Re: [xsl] Re: <xsl:element> and literal elements

Subject: Re: [xsl] Re: <xsl:element> and literal elements
From: "M. David Peterson" <m.david@xxxxxxxxxx>
Date: Sat, 27 May 2006 22:57:15 -0600
Obviously I coded the example inline to this email:

you would probably want to add an </xsl:variable> but I would also not
encourage any of you to copy and paste the sample, as you can find MUCH
better ways to gain the same result for a use case in which this sample
would be useful (e.g.  For EVERYTHING that didn't match another
template/@match first.)

e.g. copy and copy-of would be a better choice in such cases.

On Sat, 27 May 2006 22:47:32 -0600, M. David Peterson <m.david@xxxxxxxxxx>

This all seems a matter of preference.  Which is fine.  But preferences
are different from rules obviously.

Setting aside personal preference, I use the same general rule that
Wendell alluded to earlier (I think in this same thread, but I read it a
day or two ago, so I'm not certain)

When you need to make a decision at run time as to what the output
element name and namespace (or simply name() for the
namespace:element-name, or local-name() for just the element-name if you
plan to copy the current element name into the output stream) will be,
use xsl:element.

For example (a VERY simply example -- not much use-case focus place on
this obviously)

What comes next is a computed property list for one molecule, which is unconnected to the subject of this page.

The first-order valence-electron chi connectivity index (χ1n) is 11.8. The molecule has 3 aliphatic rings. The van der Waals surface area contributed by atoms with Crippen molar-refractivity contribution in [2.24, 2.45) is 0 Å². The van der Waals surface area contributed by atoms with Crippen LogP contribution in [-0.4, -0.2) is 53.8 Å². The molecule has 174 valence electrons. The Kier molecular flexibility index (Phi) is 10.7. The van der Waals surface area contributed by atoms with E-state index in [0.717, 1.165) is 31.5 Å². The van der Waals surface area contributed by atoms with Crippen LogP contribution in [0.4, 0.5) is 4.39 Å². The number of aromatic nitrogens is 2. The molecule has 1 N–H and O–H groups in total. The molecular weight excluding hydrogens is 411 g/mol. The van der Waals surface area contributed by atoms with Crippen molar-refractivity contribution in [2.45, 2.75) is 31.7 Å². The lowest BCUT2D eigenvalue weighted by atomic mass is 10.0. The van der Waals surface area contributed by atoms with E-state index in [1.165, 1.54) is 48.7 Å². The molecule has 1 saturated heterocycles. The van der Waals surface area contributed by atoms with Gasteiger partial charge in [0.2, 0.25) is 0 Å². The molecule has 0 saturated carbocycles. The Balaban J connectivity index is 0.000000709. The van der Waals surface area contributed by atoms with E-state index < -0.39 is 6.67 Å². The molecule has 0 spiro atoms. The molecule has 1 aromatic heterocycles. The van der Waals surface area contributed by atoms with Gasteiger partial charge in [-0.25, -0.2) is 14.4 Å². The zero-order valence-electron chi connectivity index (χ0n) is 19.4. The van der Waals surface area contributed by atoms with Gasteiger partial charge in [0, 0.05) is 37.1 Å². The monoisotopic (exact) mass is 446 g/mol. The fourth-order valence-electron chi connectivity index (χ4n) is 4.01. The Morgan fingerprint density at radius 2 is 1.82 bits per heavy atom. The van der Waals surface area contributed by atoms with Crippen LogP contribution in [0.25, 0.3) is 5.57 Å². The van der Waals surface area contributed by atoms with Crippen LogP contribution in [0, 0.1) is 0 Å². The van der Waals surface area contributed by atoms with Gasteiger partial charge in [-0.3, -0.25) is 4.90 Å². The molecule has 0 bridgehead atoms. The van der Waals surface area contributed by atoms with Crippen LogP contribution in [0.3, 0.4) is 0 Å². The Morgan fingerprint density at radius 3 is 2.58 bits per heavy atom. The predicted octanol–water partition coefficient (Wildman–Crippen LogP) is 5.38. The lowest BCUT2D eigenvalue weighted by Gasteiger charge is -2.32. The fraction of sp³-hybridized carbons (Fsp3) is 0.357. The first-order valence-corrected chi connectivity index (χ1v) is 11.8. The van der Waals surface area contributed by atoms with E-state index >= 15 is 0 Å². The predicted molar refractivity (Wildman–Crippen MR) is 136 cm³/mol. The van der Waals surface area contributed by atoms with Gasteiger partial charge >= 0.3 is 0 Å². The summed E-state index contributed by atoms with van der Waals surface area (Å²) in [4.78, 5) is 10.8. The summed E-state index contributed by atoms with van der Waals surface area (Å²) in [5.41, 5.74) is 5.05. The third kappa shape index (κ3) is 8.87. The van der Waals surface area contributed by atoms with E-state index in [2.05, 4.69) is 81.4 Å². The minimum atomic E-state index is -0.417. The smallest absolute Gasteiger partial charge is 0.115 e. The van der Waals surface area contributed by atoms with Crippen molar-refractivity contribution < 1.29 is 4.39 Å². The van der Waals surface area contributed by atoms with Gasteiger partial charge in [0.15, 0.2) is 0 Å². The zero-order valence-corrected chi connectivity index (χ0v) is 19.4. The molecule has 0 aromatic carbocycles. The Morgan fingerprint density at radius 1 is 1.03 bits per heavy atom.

<xsl:template match="*">

   <xsl:variable name="$output-name">
      <xsl:when test="name() = 'foo'">bar</xsl:when>
      <xsl:otherwise><xsl:value-of select="name()"/></xsl:otherwise>

<xsl:element name="{$output-name}"> <xsl:value-of select="."/> </xsl:element>


For a slightly more advanced way of using dyanmic element naming see:
([1],[2]), otherwise, the above should provide enough to at least think
about how to implement a dynamic naming system and when it seems like a
good idea to use one or the other in regards to Wendell's original

Performance and personal preference are the only other two reasons I can
think of to use one over the other.

Performance is processor dependent, but using a simple "calling an
instruction via an instruction element is going to invoke a process
beyond simple output serialization".

Personal preference is (GoTo: start of this sentence.) ;)

[1] :
[2] :

On Sat, 27 May 2006 11:29:24 -0600, Martin Holmes <mholmes@xxxxxxx> wrote:

Hi there,

  Wendell Piez wrote:
  At 06:31 PM 5/25/2006, you wrote:
 I'd be curious if people on this list
 have opinions on whether or not they've come up with rules for when
 use literal result elements and when to use xsl:element.
   My $0.02:
  Use literal result elements when you can; use xsl:element when you
have to.

Interesting -- my instincts are completely the opposite. I like the clarity of <xsl:element and <xsl:attribute. I like all actual elements in the stylesheet to be in the xsl namespace if possible. I don't like the idea of literal text containing angle brackets that turn into elements in the output data; it seems a little confusing. I think I would actually prefer it if this:

  	<xsl:template match="xml_blah">
  		<html_blah />

resulted in this output:

&lt;html_blah /&gt;

while this:

  	<xsl:template match="xml_blah">
  		<xsl:element name="html_blah" />

resulted in this:

<html_blah />

  I use <xsl:element and <xsl:attribute wherever I can, and I've never
  noticed any real impact on speed (although most of my slower
  are slow because of lots of looping and recursion, rather than because
  I'm not using literal elements.


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